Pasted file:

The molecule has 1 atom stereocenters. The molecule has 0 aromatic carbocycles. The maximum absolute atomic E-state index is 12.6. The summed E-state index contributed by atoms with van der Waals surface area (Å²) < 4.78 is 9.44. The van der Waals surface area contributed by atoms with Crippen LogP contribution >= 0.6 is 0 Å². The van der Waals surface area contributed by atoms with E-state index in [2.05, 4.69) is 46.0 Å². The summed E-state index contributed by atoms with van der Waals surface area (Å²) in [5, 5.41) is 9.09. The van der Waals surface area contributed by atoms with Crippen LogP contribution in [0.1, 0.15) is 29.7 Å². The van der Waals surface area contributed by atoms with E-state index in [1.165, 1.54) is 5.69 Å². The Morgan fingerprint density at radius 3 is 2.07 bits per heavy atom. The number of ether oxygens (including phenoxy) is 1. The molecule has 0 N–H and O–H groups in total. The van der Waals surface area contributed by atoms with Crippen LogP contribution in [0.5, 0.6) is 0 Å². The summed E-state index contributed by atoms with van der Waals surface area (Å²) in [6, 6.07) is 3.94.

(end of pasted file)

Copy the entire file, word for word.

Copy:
The molecule has 1 atom stereocenters. The molecule has 0 aromatic carbocycles. The maximum absolute atomic E-state index is 12.6. The summed E-state index contributed by atoms with van der Waals surface area (Å²) < 4.78 is 9.44. The van der Waals surface area contributed by atoms with Crippen LogP contribution >= 0.6 is 0 Å². The van der Waals surface area contributed by atoms with E-state index in [2.05, 4.69) is 46.0 Å². The summed E-state index contributed by atoms with van der Waals surface area (Å²) in [5, 5.41) is 9.09. The van der Waals surface area contributed by atoms with Crippen LogP contribution in [0.1, 0.15) is 29.7 Å². The van der Waals surface area contributed by atoms with E-state index in [1.165, 1.54) is 5.69 Å². The Morgan fingerprint density at radius 3 is 2.07 bits per heavy atom. The number of ether oxygens (including phenoxy) is 1. The molecule has 0 N–H and O–H groups in total. The van der Waals surface area contributed by atoms with Crippen LogP contribution in [0.5, 0.6) is 0 Å². The summed E-state index contributed by atoms with van der Waals surface area (Å²) in [6, 6.07) is 3.94.